Jon Wertheim, senior writer at Sports Illustrated, and Tobias Moskowitz, University of Chicago finance professor, are co-authors of Scorecasting: The Hidden Influences Behind How Sports Are Played And Games Are Won, which takes a Freakonomics-type approach to the science of winning games. The book answers questions like, does the hometown team really have an advantage? And, how much do fans make a difference?
From Arlington, Texas, Wertheim and Moskowitz tell American Morning’s T.J. Holmes how their research can be applied to predicting the Super Bowl winner.
So which team will it be–Packers or Steelers– for Super Bowl XLV?
Read full coverage of the unrest in Egypt updated continually by CNN reporters worldwide. Send your photos and video to iReport and see CNN in Arabic here. See also this strong roundup of timely, insightful views on the wave of upheaval in the Arab world.
[Update 5:05 a.m. in Cairo, 10:05 p.m. ET] CNN is broadcasting from a hidden location in Cairo amid threats against journalists. CNN freelancer journalist Ian Lee reports that sporadic gunfire around Tahrir Square subsided around 2:30 a.m. in Cairo. The Army fired the shots in the air in an effort to disperse pro-Mubarak protesters trying to breach the lines separating them from anti-government activists lingering in the square in defiance of a government-imposed curfew, a source tells Lee.
[Update 4:30 a.m. in Cairo, 9:30 p.m. ET] A spokesman for the Muslim Brotherhood, told CNN's John King that his organization will not participate in Egypt's general election now planned for September. He said that any talks regarding Egypt's future should only take place after Egyptian President Hosni Mubarak steps down.
"We are not looking for any power at all," Essam el-Erian said.
[Update 3:55 a.m. in Cairo, 8:55 p.m. ET] Egypt's one small nuclear reactor, used primarily for medical research, has been shut down and is now secure, a U.S. State Department official said. Egyptian soldiers have been deployed to the Nuclear Research Center in Inshas, an area about 40 miles from the scene of the worst protests in Cairo, according to the official.
[Update 4:30 a.m. in Cairo, 9:30 p.m. ET] Ammar Sherie is a renowned musician. Naguib Sawiris made billions in the telecom business. Veteran diplomat Amre Moussa is the Arab League's secretary-general.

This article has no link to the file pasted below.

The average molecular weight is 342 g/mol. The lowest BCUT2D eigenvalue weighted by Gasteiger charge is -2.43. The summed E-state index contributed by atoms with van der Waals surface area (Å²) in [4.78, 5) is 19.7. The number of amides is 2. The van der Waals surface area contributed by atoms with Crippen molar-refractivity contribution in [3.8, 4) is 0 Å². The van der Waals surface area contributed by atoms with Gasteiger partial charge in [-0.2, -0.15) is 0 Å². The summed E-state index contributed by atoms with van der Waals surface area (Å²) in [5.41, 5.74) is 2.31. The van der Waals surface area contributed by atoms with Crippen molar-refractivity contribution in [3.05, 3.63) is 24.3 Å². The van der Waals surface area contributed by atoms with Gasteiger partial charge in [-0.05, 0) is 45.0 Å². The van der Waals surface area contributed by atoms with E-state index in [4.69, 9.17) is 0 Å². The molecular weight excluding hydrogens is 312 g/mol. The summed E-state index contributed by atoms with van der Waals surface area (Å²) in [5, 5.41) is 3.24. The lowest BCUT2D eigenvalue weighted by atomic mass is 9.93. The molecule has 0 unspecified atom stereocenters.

These three and 16 other Egyptians have put their heads and hearts together to form the "Committee of the Wise," a group of independent elite that wants to be at the table during crucial government transition talks.
The committee late Friday called on protests to continue at Tahrir Square every Tuesday and Friday until President Hosni Mubarak "resigns and makes true the demands of the people."
Mubarak, who has led the African nation for three decades, said he has no intention of stepping down until September, when his term ends. But 11 days of bloody protests and high tension have offered no assurance
of that outcome.
[Update 3:30 a.m. in Cairo, 8:30 p.m. ET] Five human rights activists - including two from Amnesty International and one from Human Rights Watch - were released Friday by Egyptian military police, the two groups said in statements. They were among some 35 people – including international reporters and Egyptian lawyers and activists, some of whom remain in custody, according to the two groups' statements – detained on Thursday at the Hisham Mubarak Law Center in Cairo.
[Update 3:00 a.m. in Cairo, 8:00 p.m. ET] Protesters in Iraq took to the streets again Friday, showing solidarity with popular demonstrators in Egypt that they say inspired them to publicly voice concerns about their own government.
[Update 2:45 a.m. in Cairo, 7:45 p.m. ET] The Egyptian government viewed U.S. President Barack Obama's statement Friday as very "positive," according to an official under Egyptian President Hosni Mubarak, saying that it "clarified innuendos" that had left a lot of ambiguity as to how the White House sees events in Egypt. The Egyptian official said the remarks about Mubarak's objectives create a better atmosphere for a transition.